Collecting three haunting shorts that focus on childhood perceptions of the world Halloween Tales is a showcase compilation for the art of Olivier Boiscommun who illustrates all the stories herein. He’s joined by writer D-P Filippi on the final entry which comes from the Humanoids line of translated European comics.
Despite the pronounced Halloween-themed branding of the book there’s actually very little seasonal content here outside of the first offering ‘Halloween’ (below), and even then it’s the merest of colourings on a tale of loss and acceptance. A small group of trick or treaters roam the empty twilight streets of a gothic city but for one of their number – a young girl named Asphodel – the night is tinged with overbearing sadness surrounding the recent loss of her brother. Seeking the solace of her own company she encounters a mysterious yet familiar mime who attempts to help her find her path in life again…
Boiscommun’s art is evocatively melancholic here with its orange-hued tones emphasising its autumnal setting and the sadness and sense of solitude that permeates its pages. This is further accentuated by the seemingly abandoned cityscape that we journey through with the characters and the constant changes in perspective that serve to create the feeling that Asphodel’s loneliness is all-encompassing. The rhyming dialogue, however, doesn’t seem to fit the tone of the story (though admittedly that could hinge on the difficulties of translation) and, while there’s a very poignant premise here, the page count is overlong for the slightness of the plot.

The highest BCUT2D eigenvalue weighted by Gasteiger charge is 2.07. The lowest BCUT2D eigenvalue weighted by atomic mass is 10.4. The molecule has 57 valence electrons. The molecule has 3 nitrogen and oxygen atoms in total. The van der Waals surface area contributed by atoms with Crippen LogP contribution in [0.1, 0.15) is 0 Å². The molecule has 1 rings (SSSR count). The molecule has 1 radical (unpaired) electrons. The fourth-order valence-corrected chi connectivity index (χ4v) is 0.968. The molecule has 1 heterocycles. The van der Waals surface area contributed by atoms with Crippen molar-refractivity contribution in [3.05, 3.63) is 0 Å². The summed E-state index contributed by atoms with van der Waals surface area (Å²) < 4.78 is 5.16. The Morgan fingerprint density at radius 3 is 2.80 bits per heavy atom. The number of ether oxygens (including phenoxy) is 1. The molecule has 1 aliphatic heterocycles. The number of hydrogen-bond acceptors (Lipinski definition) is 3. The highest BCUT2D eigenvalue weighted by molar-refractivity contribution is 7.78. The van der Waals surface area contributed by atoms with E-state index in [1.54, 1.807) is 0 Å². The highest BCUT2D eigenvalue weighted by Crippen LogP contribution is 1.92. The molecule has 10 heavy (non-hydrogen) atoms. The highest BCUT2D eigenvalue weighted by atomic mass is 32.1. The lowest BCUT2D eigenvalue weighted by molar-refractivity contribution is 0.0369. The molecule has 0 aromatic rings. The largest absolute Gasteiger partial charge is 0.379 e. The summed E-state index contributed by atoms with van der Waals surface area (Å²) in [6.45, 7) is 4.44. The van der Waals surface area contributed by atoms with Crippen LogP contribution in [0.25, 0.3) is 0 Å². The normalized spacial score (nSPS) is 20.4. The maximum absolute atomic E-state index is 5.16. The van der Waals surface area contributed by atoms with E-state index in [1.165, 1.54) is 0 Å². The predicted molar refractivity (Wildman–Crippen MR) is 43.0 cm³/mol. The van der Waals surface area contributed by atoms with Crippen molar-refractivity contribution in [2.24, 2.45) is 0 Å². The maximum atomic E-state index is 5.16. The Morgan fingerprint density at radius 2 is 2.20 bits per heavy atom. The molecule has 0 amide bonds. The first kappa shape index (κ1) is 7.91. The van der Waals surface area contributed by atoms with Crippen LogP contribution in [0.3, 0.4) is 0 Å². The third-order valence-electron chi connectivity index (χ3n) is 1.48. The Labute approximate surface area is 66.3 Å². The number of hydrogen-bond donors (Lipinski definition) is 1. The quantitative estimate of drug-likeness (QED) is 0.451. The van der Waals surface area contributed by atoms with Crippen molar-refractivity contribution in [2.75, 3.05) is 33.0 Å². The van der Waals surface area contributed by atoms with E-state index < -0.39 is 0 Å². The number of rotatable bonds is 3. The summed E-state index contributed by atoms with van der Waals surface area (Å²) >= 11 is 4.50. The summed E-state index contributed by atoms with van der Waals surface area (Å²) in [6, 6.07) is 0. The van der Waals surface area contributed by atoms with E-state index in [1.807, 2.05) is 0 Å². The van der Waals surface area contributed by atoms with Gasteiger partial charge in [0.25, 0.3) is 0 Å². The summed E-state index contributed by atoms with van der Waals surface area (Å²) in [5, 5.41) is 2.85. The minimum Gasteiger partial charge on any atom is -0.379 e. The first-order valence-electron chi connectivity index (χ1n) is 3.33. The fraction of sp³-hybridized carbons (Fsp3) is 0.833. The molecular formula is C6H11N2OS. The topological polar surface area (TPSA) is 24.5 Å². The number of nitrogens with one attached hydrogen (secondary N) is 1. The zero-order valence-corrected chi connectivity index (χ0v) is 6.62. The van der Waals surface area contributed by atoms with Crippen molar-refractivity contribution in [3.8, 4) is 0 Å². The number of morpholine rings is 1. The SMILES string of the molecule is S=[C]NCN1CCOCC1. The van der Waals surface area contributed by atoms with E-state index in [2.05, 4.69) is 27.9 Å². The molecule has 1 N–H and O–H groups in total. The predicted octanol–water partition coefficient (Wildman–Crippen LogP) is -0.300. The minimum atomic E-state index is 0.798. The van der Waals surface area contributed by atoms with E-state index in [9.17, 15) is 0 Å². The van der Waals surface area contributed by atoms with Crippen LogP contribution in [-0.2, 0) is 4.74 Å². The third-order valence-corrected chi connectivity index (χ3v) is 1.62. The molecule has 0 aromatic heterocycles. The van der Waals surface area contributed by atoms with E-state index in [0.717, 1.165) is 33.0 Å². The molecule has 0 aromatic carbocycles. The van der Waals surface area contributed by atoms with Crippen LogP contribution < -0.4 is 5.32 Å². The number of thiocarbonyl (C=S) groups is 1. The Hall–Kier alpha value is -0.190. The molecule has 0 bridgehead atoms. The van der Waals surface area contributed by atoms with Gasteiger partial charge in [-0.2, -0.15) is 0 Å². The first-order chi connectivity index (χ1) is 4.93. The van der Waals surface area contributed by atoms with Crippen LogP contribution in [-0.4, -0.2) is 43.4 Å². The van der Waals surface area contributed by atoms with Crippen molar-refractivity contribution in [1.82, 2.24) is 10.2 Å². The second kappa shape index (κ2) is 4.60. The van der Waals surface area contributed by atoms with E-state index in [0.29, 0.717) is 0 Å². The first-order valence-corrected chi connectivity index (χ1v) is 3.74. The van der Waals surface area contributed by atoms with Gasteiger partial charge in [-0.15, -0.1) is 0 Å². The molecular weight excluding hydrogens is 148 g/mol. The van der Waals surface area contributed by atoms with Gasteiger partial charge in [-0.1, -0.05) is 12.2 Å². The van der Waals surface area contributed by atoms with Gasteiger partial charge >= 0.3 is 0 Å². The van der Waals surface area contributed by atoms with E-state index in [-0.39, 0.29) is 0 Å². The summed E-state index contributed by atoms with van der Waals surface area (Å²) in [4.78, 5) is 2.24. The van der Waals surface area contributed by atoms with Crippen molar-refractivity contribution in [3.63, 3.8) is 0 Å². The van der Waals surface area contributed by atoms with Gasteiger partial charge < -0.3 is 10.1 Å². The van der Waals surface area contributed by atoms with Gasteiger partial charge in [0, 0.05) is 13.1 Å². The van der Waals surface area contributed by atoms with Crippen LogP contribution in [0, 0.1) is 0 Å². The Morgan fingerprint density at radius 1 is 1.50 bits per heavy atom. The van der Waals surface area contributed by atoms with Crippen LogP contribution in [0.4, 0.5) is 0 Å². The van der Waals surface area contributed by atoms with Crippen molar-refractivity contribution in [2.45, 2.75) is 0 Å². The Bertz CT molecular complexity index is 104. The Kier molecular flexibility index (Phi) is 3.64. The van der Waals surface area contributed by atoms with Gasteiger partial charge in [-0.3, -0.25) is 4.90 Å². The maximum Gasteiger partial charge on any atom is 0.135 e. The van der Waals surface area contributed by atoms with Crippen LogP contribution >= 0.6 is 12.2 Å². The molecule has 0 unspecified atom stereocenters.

The follow-up recounts ‘The Story of Joe’ (below left), again with both story and art by Boiscommun, introducing us to the young boy of the title and, again, exploring ideas of loneliness as he struggles to deal with a fractured relationship with his father. Illustrated in the most atmospheric black and white, with moody and affecting grey tones giving a feel of the claustophobic and the oppressive, Joe’s encounter with a bat-like creature leads to his supernatural transformation into a winged monstrous creature. Rather than being a story of outright horror, though, this proves to be one of hope and redemption instead.
The final part of this trilogy is ‘The Book of Jack’ (above right) concerning a mysterious tome stolen on a dare from a remote and long abandoned house by a group of children – one that tells the story of the life of Jack, the boy who stole it, as it happens. When one of his bullying peers has Jack’s future written into the book Jack begins to change into a monstrously feline creature. This is the least satisying story in terms of narrative with the origins and nature of the magical artefact at its heart remaining frustratingly elusive though, again, Boiscommun’s visual characterisation is hugely expressive and each panel just brimming with elaborate detail.
Pitched at a younger reader there’s no doubt the work here is touching in its depiction of grief, alienation and seclusion as seen from a child’s eye view of the world and in its examination of the importance of friendship and the ties that bind. But, at the same time, at least two of the stories probably move too slowly and may be a touch too introspective for their target audience and those looking to this volume for the overtly Halloween-themed fare promised by its cover will also find themselves disappointed.
Olivier Boiscommun and D-P Filippi (W), Olivier Boiscommun (A) • Humanoids